First Home Buyers Process of buying a first home

Process of Buying A House

Buying a house is a big deal, not to mention a big expense. If you're thinking about buying your first property, it pays to know your rights as a buyer and how the buying process works. If it's been a while since you've been in the market this might be just the refresher you need. The process of buying a house will differ depending on whether the house is sold by private treaty or at auction. Rules may also vary in each state or territory.

Once you've found the "right" property you might make an offer, generally one lower than the asking price. You might be asked to pay a deposit. "This won't mean that the property is yours or that it gets taken off the market," explains the NSW Office of Fair Trading (NSW OFT). "It only proves to the seller that your offer is serious. The agent must also let you know if someone else makes a later offer on the same property." It's important to understand that the seller is not obligated to sell you the property, you have no obligation to buy the property even if your offer is accepted, and the deposit will be refunded if you don't end up buying.

You may be "gazumped" — this means that even though you have a verbal agreement the property is sold to someone else for a higher price. "If you are gazumped neither the agent nor the vendor is obliged to compensate you for any money you may have spent on legal advice, inspection reports, financial applications or inquiries," says the NSW OFT.

If your offer is accepted and you are not gazumped, the next step is to exchange contracts. This is the legal part of buying a home. You and the seller will sign the contract and this is when you will need to pay a bigger deposit — usually 10 percent. Sign the contract only when your solicitor or licensed conveyancer is happy. "Following exchange, you have a financial interest in the property so it's wise to get it insured," says the NSW OFT.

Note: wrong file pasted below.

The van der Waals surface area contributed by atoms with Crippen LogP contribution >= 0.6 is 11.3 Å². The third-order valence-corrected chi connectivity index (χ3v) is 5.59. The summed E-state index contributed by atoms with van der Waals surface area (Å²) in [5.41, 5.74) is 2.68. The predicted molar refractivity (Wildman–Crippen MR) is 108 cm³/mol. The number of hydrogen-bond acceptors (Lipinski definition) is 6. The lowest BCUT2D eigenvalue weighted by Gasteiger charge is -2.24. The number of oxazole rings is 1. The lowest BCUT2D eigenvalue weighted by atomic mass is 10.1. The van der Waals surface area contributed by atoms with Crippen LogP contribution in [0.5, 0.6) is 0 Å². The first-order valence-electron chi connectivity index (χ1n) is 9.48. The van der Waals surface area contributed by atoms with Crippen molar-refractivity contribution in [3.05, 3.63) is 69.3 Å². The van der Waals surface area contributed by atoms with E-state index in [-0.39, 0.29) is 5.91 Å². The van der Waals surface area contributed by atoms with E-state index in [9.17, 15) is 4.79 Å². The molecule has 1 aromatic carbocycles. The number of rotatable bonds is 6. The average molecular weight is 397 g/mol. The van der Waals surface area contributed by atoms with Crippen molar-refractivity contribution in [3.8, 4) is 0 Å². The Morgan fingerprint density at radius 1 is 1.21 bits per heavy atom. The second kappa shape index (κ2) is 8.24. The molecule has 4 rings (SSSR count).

In most states, except WA, there is a "cooling-off period" of up to five days where you can change your mind. You'll need to write a letter and deliver it before the period ends to cancel the contract. You will be refunded most of your deposit but a fee may be charged. In NSW it's 0.25 percent of the purchase price. Let's say you agree to buy a house for $400,000 and you pay a $40,000 deposit but change your mind. You will be refunded $40,000 less $1000 (0.25 percent x 400,000).

Settlement, when you become the legal owner of the property, occurs 30-90 days from when you sign the contract. This can be negotiated to a period that suits both you and the seller.

Things are a little different if you end up buying the property at auction. If you are the successful bidder you hand over your 10 percent deposit and exchange the contract then and there.

If the property is "passed in", meaning the reserve was not met and bidding has stopped, the highest bidder can negotiate with the seller and a sale is possible. If you buy a property at auction or exchange contracts on the same day after it is passed in, it's important to know that a cooling-off period does not apply.


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